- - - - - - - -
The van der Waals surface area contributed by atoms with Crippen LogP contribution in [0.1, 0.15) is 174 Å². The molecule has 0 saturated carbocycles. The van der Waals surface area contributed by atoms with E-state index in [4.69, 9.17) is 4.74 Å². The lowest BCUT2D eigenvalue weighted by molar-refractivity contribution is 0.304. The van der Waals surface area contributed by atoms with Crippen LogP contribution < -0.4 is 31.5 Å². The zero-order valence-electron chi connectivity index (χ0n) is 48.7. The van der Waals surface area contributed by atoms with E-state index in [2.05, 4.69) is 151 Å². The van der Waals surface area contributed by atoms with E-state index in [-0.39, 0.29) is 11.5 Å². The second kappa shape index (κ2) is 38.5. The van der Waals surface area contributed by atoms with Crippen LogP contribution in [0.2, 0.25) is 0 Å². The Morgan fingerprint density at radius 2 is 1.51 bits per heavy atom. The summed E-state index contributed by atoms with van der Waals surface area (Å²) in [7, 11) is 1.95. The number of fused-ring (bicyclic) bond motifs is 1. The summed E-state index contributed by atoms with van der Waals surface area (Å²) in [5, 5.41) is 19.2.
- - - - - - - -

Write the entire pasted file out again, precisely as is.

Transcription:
The van der Waals surface area contributed by atoms with Crippen LogP contribution in [0.1, 0.15) is 174 Å². The molecule has 0 saturated carbocycles. The van der Waals surface area contributed by atoms with E-state index in [4.69, 9.17) is 4.74 Å². The lowest BCUT2D eigenvalue weighted by molar-refractivity contribution is 0.304. The van der Waals surface area contributed by atoms with Crippen LogP contribution < -0.4 is 31.5 Å². The zero-order valence-electron chi connectivity index (χ0n) is 48.7. The van der Waals surface area contributed by atoms with E-state index in [2.05, 4.69) is 151 Å². The van der Waals surface area contributed by atoms with E-state index in [-0.39, 0.29) is 11.5 Å². The second kappa shape index (κ2) is 38.5. The van der Waals surface area contributed by atoms with Crippen LogP contribution in [0.2, 0.25) is 0 Å². The Morgan fingerprint density at radius 2 is 1.51 bits per heavy atom. The summed E-state index contributed by atoms with van der Waals surface area (Å²) in [7, 11) is 1.95. The number of fused-ring (bicyclic) bond motifs is 1. The summed E-state index contributed by atoms with van der Waals surface area (Å²) in [5, 5.41) is 19.2.